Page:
We've been touting the Japanese "consensus model of management" for over a decade; many have tried to transplant it root and stock into North America, with spotty results.
A reviewer in the New York Times (assessing a book on Mazda's U.S. operation) explains part of the problem: Consensus in Japan is "almost opposite" to consensus in America. For us, achieving agreement typically means workers and the boss shouting, scrapping and finally coming together; the boss, though having the final up or down vote, is treated like a peer in the process.
In Japan, such egalitarianism is by and large unthinkable; every person knows his place in an intricate pecking order. To be sure, a course of action emerges without the Japanese boss having to issue an explicit order (there's no "That's it, we go with option A"); but hierarchy is far more pronounced than even in the Western military model.
Consider research done by Andre Laurent at INSEAD, Europe's leading business school. Managers from a dozen nations were asked to assess the following statement: "It is important for a manager to have at hand precise answers to most of the questions that his subordinates may raise about their work."
The participative Japanese would dismiss any pretense of management omniscience, right? Guess again. Seventy-seven percent of the Japanese polled said "yes," the boss must know all -- most by far among all nations' respondents. Just 13 percent of Americans agreed. In short, national character varies widely and often not according to stereotype.
Let's look again to Europe. The bumper sticker on my Nissan Pathfinder is a blue oval surrounded by 12 gold stars. It reads "Europe Unie." The Single Market in Europe that it portends for 1992 is an exhilarating prospect. Talk abounds of newly homogeneous continental tastes, and sizable firms are merging and forming "strategic alliances" at a breathtaking pace.
But some observers are leery.
"Removing avoidable barriers to trade between isolated national markets is unquestionably a good idea," writes London Business School Professor Paul Geroski in the Sloan Management Review. "But what gives one cause for concern is the further, often implicit proposal to populate this market with a small number of giant Eurofirms, each producing a small range of Europroducts. . . .
"It is hard to believe that it is in anyone's interest to have a few large, arthritic dinosaurs thrashing about on the European industrial landscape. . . . What will result from 1992 . . . is not a large mass market, but a large market composed of very heterogeneous consumers."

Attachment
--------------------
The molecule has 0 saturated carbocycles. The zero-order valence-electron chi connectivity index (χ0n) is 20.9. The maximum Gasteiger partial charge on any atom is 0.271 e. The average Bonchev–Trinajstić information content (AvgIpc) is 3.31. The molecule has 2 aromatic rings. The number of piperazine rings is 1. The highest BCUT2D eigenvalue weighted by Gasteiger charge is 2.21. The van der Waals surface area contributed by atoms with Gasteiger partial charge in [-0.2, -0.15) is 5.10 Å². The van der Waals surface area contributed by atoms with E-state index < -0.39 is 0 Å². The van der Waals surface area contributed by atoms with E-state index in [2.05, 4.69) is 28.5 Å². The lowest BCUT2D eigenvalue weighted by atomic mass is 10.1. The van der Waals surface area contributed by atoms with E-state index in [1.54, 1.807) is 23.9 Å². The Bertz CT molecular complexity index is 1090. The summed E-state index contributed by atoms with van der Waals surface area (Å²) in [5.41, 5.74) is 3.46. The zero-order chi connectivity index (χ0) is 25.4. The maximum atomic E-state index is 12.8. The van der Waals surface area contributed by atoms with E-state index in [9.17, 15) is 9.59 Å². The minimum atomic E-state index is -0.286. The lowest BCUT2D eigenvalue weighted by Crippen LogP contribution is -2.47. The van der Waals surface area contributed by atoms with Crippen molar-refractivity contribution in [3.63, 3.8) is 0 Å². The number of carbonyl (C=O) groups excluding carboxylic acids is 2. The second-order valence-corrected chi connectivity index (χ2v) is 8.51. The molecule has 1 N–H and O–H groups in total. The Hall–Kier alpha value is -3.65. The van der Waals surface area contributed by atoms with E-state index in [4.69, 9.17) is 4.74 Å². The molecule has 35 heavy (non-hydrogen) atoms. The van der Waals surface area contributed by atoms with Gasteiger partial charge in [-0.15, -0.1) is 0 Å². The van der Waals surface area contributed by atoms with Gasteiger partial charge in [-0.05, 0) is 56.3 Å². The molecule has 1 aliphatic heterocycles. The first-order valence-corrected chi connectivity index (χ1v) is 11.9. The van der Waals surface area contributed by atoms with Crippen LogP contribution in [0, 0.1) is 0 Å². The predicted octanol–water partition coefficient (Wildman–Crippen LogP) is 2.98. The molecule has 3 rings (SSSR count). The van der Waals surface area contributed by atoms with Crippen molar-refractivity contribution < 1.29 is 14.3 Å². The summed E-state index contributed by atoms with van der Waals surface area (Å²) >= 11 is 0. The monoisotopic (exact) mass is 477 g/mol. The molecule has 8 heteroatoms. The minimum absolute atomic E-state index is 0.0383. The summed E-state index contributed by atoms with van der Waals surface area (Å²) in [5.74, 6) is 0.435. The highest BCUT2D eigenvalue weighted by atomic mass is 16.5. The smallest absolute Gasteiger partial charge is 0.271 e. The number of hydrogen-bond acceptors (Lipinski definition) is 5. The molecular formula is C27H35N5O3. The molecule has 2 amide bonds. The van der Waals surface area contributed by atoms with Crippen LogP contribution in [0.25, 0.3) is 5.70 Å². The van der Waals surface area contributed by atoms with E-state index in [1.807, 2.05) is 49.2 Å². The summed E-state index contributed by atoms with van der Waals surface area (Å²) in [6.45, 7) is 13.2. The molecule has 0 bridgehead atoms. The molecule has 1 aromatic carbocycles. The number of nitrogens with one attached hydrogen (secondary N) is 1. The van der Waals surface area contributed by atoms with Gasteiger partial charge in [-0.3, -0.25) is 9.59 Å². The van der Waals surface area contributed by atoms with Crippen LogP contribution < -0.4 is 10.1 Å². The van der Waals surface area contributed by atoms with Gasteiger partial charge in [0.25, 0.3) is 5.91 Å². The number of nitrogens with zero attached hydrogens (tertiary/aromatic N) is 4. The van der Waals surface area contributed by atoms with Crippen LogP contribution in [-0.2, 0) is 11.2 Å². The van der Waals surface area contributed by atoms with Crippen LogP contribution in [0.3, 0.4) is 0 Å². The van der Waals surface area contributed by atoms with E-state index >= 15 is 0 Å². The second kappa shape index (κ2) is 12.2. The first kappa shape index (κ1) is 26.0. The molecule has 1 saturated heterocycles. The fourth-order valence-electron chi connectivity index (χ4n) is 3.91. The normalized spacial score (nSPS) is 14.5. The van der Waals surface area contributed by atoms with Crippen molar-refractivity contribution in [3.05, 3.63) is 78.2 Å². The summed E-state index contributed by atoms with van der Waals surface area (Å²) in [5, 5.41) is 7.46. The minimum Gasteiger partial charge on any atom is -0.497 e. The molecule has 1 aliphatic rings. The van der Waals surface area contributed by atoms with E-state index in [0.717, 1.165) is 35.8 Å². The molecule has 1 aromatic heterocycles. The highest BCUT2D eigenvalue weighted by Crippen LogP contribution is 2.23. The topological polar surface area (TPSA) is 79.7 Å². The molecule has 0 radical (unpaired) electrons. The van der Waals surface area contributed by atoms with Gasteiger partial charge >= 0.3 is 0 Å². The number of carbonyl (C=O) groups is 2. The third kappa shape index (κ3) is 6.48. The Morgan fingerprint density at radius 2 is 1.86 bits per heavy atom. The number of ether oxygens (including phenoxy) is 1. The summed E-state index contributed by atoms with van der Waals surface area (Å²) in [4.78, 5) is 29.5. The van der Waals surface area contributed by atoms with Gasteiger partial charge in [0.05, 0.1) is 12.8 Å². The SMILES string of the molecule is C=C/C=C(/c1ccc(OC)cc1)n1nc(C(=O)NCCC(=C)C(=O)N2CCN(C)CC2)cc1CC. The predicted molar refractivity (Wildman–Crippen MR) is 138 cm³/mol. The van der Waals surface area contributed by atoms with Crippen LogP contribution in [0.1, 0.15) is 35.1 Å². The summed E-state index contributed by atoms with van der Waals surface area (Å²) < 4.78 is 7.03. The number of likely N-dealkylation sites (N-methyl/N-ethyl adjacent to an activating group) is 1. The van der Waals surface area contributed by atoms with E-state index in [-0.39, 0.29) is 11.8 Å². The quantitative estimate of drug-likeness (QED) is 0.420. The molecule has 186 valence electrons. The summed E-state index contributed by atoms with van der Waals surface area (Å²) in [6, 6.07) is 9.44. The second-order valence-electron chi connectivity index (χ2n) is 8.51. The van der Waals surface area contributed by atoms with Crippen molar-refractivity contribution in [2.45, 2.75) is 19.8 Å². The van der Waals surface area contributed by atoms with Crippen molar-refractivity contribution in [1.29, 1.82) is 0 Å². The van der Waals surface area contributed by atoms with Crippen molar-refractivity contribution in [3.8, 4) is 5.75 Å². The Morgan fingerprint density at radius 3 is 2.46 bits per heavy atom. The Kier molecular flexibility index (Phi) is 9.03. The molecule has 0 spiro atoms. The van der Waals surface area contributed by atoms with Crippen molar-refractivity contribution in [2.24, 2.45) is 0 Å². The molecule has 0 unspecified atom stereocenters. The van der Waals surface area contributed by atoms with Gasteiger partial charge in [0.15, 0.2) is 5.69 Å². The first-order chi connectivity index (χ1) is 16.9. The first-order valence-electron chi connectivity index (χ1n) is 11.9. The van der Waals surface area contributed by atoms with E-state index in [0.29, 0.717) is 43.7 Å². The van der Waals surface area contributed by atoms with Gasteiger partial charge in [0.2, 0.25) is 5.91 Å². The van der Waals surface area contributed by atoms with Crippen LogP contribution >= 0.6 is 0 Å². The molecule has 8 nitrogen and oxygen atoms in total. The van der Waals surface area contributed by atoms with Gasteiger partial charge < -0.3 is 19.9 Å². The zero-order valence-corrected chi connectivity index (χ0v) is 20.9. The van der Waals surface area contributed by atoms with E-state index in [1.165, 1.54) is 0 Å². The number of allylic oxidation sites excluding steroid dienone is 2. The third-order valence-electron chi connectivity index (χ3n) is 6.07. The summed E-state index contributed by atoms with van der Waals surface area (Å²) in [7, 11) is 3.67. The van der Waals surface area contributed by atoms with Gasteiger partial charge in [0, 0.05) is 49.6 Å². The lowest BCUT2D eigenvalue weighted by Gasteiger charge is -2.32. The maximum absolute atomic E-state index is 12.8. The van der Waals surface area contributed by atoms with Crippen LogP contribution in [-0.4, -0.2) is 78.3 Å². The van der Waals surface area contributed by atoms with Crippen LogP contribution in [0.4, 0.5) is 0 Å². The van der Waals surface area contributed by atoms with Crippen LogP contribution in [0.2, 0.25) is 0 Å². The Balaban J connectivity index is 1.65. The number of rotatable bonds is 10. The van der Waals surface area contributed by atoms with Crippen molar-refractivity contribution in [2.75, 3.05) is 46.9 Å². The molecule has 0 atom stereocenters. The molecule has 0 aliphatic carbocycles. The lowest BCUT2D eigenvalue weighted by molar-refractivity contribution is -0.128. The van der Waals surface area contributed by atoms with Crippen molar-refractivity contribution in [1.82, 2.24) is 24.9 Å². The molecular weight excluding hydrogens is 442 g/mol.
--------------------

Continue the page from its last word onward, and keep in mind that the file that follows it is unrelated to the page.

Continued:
Harvard's Michael Porter, writing in The Economist, likewise fears excessive industry consolidation: "The most competitive industries in all the European nations were those where capable national rivals were pressuring each other to advance: German cars and chemicals; Swiss pharmaceuticals, thermostats and flavorings.
The benefits of giantism have always been overrated. And fragmentation of markets is the clear message for the '90s in autos, sneakers and engineering materials alike -- from Osaka to Miami to Zurich. Most important, on Jan. 1, 1992, the French will not stop being French. The Italians will surely still be Italian.
That was obvious during a family vacation to the French Alps, about 15 kilometers from Italy. At the border crossing, the French national police were typically formal, perfunctory, close of gesture. But the Italians! Their border guards were effusive, not the least because of our accompanying 21-year-old daughter. My wife and I were "Momma" and "Poppa." Sarah was celebrated. Exaggerated hand gestures cut the air. It was Italian. It was not French.
Other differences were apparent, too. At 6 o'clock one crisp morning, I watched two French farm workers haying a field -- with a sickle. A few hours later, I frittered away an unconscionable 30 minutes trying to change dollars into francs at the local branch of France's biggest bank. The number of clerks milling about, chatting, was staggering.
The point: The United States has a yawning lead in overall productivity, relative to Western Europe (even Germany) and Japan. Europe and Japan surely have industries in which they hammer us. But an economy is a whole. Overall U.S. economic leadership is due largely to a remarkably consistent level of productivity across all business sectors.